Home 2020 Beat Distraction, Live the Life You Want

Beat Distraction, Live the Life You Want


#distraction #depression #motivation #mindfulness

The research reveals that our inclination to delay or postpone things is often tied to having low self-belief and can lead to depression.

Below are some ways to stop procrastinating, get moving and make things happen, as follows:

Procrastination derives from the Latin word procrastinare, which means ‘deferred until tomorrow’. It is irrational human behavior because even though we know it’s in our best interest to act now, we delay unnecessarily. Believe it or Not, a lot of the time, procrastination/inaction is a habit that happens without us even realising it.

Habits are important to be aware of so that we can break free from them, otherwise, the consequences can be very difficult to shoulder.

According to research that asked people what their biggest regret was, procrastination regrets ranked the highest, the things they did not do with their loved 1 while they were still alive caused the most suffering.

The Big Q: Why do it?

Research shows that procrastination is tied to being easily distracted, impulsive, and having low self-belief in your ability to follow through on what you set out to do.

There are steps you can take to overcome procrastination and get closer to the life you want.

Many times, before we start to work on a task, we feel bored or a sense of dread. We want to get away from these uncomfortable feelings and the task causes them. While this can make us feel better in the moment, it can affect us in the long term. When people begin to procrastinate on a regular basis, they choose instant gratification over distant rewards and future goals. Repairing their mood quickly and getting stress relief as soon as they feel uncomfortable becomes a priority. But delaying in order to feel good can have harmful consequences in the long term because it leads to regret, suffering, and mental illness.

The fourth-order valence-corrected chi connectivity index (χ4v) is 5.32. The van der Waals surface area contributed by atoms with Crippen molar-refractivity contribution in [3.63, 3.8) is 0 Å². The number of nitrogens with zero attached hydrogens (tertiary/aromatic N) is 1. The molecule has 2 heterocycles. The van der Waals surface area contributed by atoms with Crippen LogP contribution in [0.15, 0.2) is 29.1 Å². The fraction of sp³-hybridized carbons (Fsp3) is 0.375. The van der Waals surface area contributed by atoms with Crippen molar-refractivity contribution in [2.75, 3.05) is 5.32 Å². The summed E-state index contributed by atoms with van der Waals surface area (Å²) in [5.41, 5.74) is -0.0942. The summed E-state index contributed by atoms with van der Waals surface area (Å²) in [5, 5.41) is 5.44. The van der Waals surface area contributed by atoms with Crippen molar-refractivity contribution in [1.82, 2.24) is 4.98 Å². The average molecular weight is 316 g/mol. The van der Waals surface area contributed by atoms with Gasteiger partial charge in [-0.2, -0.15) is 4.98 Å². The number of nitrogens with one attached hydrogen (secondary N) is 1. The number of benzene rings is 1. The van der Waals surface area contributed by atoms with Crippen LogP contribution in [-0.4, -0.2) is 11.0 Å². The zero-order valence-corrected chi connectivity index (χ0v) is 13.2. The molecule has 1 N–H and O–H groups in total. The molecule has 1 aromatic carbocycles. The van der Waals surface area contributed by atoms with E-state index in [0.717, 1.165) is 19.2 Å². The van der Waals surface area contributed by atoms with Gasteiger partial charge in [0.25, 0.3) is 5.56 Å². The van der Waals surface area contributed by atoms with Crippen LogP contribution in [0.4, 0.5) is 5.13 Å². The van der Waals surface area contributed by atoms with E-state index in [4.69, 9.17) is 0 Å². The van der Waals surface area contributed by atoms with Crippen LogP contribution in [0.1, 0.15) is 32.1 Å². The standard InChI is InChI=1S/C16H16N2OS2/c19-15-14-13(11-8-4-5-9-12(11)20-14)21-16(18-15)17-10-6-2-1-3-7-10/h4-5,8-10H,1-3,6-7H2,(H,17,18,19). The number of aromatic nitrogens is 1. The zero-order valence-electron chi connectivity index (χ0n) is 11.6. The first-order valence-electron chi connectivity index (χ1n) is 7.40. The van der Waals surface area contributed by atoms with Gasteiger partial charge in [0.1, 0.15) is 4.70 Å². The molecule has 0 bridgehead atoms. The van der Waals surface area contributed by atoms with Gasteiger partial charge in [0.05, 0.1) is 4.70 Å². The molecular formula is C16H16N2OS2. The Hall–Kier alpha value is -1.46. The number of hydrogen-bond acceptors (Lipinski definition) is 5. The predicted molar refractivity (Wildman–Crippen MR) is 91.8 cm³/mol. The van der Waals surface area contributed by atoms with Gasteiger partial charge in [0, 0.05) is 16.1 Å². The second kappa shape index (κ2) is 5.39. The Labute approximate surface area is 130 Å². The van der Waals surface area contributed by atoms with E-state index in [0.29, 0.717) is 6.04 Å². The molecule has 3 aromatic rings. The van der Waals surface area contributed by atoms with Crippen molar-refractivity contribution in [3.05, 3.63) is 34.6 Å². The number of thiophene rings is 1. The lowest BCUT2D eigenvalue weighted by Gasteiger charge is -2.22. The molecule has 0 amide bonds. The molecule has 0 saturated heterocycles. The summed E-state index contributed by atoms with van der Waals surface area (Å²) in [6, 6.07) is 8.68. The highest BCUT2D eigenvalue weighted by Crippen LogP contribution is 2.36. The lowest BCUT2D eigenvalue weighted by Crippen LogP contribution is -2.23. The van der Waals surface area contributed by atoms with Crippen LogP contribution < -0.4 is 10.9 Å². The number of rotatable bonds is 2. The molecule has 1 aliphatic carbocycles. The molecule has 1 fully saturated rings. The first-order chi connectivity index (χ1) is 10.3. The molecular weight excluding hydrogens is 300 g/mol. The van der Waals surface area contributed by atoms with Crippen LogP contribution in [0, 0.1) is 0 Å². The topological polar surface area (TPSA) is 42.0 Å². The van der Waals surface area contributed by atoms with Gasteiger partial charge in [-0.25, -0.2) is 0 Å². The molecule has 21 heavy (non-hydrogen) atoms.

The Big A: If 1 wants to overcome procrastination, instead of fleeing from uncomfortable feelings identify the negative emotions that are arising in you as you prepare to work and just continue with the task.

Anything unpleasant feeling initially is temporary and dissipates. The more you learn to tolerate this transient discomfort, the more your self-control builds and you start to see yourself differently. You start to see yourself as capable. This is the place of motivation.

Another option is to choose the emotion we want to focus on. Even though we might be feeling annoyed or stressed when we sit down to work on a task, there are other emotions that we are experiencing too. We might have a desire to learn something new and become more proficient at something or get promoted and no matter how small this desire is, it is there.

Everyone has an inner landscape of emotions that we feel at any time, and we can choose which emotion from this inner landscape we want to focus on. So instead of thinking how much we loathe beginning a project, we might tap into the wish to enrich ourselves mentally or professionally.

This action not only makes it easier to engage, but it makes doing the work meaningful because we are connecting with our values and motives.

A sure way to overcome procrastination and become more motivated is to do it badly. You might feel stuck in place to start working on something because you think that it needs to be done perfectly, or that you cannot begin because you are not capable enough yet. So you delay.